My family moved around quite a lot when I was younger, and my siblings were several years older so in some ways I was an only child. I had the experiences inherent in changing schools every few years, and in seeing how people are similar and also different in various parts of the country.
My Dad was a nuclear physicist, and he wanted me to become a scientist too. It’s a long story. A very long story. The short version is that my Dad loved me very much, and that he was truly a brilliant man, but he didn’t understand a few important & interesting things: 1) Yes, I studied biochemistry in undergraduate school, but that’s not what my Bachelor’s Degree is in. Nonetheless, by much of his definition, I’ve ended up a scientist. And being creative, and being a theoretical physicist, are actually very closely related. 2) The human mind is vaster than the sum of its parts. I don’t believe I’ll ever know why this concept eluded him so.
As for my Mom, she loves me very much too, and is brilliant (some say more so than my father was) and has taught me amazing things about music and interpreting the world and drawing and creativity. Yet she too did not think I should be allowed to pursue writing. “Writers are depressed,” she said, reiterating comments from my Dad when I was 14 or so, “and they say terrible things about their mothers.” Well, she wasn’t exactly right on that one. I love you, Mom, maybe more than you actually believe. I think you’re a very powerful woman, and I thank you so much for the gifts you’ve given me.
…And the Critters
Along with being born a writer, I was also born with a particular connection to animals. And I didn’t know it until my twenties, but one of my strongest connections is with birds, strange as that is to me. At just about nineteen, I realized one of my important totems is the Owl. In my mid-twenties, I found myself offered the opportunity to apprentice with a falconer, and it was an amazing experience. At the same time, I also found myself suddenly expected to tend animals at a nature center where I then volunteered, overseen by a vet who helped guide me along the way. Quickly, my responsibilities became very in-depth and diversified. From cleaning and building enclosures to exercising, rehabbing and caring for all types of species, including: raccoons, iguanas, caiman, opossum, spiders, turtles, squirrels, snakes, servals, rabbits, bobcat, foxes, birds of prey as well as other birds like sparrows, pigeons and doves.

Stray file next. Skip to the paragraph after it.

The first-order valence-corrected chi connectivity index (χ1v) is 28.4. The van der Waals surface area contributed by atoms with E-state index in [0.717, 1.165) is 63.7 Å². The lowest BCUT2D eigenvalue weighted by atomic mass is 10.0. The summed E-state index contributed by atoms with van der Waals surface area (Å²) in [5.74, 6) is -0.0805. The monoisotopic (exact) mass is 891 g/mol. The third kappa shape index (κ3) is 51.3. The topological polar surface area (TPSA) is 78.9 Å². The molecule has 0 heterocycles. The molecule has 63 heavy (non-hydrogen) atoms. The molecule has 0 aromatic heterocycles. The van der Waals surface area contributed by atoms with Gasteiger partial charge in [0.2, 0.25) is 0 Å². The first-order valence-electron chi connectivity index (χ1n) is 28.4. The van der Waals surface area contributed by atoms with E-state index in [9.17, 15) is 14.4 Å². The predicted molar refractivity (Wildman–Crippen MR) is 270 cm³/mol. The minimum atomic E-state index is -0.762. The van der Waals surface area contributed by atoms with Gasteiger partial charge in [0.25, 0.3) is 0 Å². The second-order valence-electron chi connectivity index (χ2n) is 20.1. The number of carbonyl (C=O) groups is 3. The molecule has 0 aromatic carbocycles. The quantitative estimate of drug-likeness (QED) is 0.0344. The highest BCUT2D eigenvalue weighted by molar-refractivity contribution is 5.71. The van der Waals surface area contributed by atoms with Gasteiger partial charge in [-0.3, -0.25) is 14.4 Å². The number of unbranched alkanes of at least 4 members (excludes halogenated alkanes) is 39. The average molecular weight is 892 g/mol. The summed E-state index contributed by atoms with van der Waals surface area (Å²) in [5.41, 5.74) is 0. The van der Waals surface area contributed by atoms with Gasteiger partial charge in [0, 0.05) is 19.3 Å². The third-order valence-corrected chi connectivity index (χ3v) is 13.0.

It was never a gift I asked for; it was simply a part of me. Again, like my writing. Today, I realize how much gratitude I have for this connection to the animals. It sounds cliché, but their gifts to me outweigh by far whatever care or love I may offer to them. Something of sacred, wordless communication takes place… Others who have experienced it can certainly understand, but the interaction itself is hard, at least for me, to explain in full. It is beautiful, it is authentic. It can be playful, it can be unbearably heartbreaking, it can be amazing. It is that full-spectrum kind of communication that immerses and nourishes and awes.